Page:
A sizable minority of respondents (40%) said they would be interested in receiving some or all of this type of information via an app made specifically for people living with rheumatic or musculoskeletal disease. However, 15 percent indicated that they’d have no interest in using a smartphone app for their rheumatologic condition. “That’s helpful for us to know, because it means that we need to continue offering a range of options for people to learn about rheumatic disease and get their questions answered, including videos, social media posts, webinars, one-on-one conversations, articles on a website, and so on,” says Dr. Nowell.  

Those who expressed interest in using a smartphone app for their rheumatologic condition said they would like to use an app to obtain information about how to participate in research, access personal lab results, track their own symptoms, share their progress with their provider, and get additional educational information about their disease.  

To gain greater insights, the researchers are seeking responses from additional members of the ArthritisPower registry and will next ask rheumatic and musculoskeletal disease patients who are seeking care via a community rheumatology practice network to complete the same survey.  

The aggregated findings, including those from the next phase of this research, will likely also be used to improve the ArthritisPower app. Clinicians who are seeking to improve their communication with patients might also find the results of this study helpful.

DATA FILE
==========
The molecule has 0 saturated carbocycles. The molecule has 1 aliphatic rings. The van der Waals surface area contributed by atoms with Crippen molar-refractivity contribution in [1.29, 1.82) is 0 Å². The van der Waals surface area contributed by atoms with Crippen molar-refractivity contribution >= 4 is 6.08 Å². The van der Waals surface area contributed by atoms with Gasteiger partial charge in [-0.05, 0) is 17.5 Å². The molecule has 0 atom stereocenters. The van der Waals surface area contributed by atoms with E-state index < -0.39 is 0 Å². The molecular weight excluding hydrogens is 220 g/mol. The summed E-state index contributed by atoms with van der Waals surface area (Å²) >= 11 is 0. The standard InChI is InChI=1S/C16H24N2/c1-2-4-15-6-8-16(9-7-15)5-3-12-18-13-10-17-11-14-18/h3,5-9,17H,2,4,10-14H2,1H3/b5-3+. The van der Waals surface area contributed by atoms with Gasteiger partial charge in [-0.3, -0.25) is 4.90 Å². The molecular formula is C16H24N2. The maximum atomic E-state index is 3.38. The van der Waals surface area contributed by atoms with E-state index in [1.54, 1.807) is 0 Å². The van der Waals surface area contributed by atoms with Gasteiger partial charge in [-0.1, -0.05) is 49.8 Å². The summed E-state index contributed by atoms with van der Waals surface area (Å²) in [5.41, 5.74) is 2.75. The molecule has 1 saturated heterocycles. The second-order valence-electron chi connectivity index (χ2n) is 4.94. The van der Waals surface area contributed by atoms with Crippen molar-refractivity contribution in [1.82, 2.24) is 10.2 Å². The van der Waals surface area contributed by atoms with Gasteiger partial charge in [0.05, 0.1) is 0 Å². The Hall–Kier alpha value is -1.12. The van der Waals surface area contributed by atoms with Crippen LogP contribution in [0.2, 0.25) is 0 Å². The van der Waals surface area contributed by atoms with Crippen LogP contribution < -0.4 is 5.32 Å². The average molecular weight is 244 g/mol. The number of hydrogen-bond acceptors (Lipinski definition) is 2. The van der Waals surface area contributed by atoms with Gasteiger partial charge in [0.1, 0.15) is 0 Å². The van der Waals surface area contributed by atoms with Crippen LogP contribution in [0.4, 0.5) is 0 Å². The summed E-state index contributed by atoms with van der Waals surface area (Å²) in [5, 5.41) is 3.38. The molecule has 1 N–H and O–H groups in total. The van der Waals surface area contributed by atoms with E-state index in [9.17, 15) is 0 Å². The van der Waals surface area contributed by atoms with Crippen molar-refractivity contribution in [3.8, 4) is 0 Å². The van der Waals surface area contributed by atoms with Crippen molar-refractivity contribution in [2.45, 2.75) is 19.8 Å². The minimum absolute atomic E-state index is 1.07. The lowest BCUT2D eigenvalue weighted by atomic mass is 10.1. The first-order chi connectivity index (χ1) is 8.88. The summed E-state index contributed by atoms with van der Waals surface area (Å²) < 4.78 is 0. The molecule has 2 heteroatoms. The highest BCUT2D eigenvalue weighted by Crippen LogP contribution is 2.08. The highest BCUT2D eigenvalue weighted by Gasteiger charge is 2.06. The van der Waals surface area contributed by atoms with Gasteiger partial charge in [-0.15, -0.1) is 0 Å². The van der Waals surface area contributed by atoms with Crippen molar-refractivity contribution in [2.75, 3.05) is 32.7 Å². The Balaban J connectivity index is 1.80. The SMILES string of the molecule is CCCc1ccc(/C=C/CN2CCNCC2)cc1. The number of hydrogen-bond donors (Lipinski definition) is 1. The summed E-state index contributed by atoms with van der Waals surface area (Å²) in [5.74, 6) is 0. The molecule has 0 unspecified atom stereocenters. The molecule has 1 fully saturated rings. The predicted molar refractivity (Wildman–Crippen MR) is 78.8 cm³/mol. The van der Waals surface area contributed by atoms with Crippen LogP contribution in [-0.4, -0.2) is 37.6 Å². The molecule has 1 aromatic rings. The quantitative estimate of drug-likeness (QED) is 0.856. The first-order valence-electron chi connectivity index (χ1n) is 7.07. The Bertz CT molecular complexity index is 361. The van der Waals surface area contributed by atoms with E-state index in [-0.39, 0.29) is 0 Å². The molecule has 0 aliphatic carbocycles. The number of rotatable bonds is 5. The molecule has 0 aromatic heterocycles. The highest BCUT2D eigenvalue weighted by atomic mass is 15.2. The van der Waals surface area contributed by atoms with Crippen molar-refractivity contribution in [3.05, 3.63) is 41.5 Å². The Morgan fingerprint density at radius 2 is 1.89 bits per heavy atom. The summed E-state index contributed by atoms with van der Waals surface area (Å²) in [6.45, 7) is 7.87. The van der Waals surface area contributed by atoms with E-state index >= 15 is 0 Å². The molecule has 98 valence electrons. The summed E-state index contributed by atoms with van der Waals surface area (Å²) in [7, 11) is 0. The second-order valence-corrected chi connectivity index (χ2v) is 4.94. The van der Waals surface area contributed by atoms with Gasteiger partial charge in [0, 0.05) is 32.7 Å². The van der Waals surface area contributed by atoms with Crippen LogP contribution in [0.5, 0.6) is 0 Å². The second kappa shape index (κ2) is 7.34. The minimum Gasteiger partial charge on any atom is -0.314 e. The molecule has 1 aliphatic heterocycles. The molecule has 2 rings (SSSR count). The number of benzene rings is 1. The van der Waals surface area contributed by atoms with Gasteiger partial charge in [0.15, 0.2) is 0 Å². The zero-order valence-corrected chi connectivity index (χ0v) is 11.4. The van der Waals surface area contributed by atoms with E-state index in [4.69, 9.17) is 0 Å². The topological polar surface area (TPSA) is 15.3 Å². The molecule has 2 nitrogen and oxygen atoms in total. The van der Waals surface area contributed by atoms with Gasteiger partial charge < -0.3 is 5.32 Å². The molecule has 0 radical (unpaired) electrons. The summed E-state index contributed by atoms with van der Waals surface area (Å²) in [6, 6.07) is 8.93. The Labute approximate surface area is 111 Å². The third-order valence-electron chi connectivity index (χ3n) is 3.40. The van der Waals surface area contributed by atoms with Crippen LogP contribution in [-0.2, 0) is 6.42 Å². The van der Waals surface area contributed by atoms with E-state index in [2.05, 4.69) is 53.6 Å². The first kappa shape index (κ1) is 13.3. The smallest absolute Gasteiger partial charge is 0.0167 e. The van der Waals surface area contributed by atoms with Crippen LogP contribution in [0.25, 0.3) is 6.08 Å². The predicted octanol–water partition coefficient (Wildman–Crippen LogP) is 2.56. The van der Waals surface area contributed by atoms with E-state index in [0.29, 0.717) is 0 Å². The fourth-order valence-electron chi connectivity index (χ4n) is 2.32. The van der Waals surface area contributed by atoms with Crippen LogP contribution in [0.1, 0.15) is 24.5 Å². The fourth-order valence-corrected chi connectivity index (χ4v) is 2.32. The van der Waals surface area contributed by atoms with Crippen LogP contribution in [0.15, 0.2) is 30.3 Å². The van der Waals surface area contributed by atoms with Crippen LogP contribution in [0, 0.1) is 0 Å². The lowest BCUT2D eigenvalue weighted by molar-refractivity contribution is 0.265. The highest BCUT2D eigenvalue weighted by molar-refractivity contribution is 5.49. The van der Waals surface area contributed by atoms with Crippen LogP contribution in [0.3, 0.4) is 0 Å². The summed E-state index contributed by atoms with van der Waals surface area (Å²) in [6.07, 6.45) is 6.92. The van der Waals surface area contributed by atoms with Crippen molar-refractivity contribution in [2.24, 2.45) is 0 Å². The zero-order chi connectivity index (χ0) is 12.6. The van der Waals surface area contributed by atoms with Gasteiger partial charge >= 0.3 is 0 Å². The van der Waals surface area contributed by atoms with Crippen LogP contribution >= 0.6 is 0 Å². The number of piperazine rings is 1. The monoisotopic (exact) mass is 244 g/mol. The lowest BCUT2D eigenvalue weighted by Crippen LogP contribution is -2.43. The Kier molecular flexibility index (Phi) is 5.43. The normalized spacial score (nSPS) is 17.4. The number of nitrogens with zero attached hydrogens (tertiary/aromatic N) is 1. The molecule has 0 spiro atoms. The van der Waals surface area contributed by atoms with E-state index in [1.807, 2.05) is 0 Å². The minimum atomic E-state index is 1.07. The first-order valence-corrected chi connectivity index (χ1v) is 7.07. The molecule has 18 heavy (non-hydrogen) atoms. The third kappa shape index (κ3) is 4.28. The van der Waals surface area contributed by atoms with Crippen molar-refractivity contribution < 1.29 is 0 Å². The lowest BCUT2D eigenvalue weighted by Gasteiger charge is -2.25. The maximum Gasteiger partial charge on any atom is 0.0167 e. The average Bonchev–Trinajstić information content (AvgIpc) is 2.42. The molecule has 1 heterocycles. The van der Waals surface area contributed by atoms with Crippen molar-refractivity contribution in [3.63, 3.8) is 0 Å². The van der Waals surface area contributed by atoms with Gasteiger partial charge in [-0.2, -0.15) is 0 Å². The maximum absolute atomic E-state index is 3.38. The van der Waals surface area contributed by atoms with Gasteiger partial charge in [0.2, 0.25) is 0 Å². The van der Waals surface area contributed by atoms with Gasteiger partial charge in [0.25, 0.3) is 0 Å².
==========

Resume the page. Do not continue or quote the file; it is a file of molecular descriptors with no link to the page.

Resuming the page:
“We developed the ArthritisPower registry smartphone app for patients and we are constantly updating it, so it’s especially important for us as an organization to understand what patients prioritize both for disease- and treatment-related education and for associated app functions,” says Dr. Nowell. 

Why These Findings Are Important for You

“I think what’s important to take from this, reading between the lines, is that people living with rheumatic and musculoskeletal disease generally expect more from their care,” says Dr. Nowell. “They want to know how best to manage their rheumatic disease and also what they can expect from the disease and its treatment over time. How will they know if a treatment is not working? That’s a top priority for good reason. It’s about quality of life and the time it takes to find a medication that works well at managing disease. It’s important to not lose sight of the quality-of-life concerns that patients prioritize.” 

Ultimately, the researchers hope that their findings will empower patients by making the most crucial information as accessible as possible. Says Dr. Nowell, “It’s important for patients to feel a sense of control over a disease that was unexpected for them in the first place.” 

More From the Voice of People Living with Rheumatoid Arthritis

Research shows that patients seek information from their peers to make decisions about medication and disease management. CreakyJoints produced a series of videos where people  from diverse backgrounds who are living with RA candidly share their experiences with RA treatment — from starting treatment to switching medications to dealing with methotrexate side effects. Watch the frank patient-to-patient discussions in our video series here  

Interview with W. Benjamin Nowell, PhD, MSW, Director of Patient-Centered Research for the Global Healthy Living Foundation/CreakyJoints 

EULAR 2022 Abstract N°: 2871: “Education topics and smartphone app functions prioritized by people with rheumatic and musculoskeletal diseases.”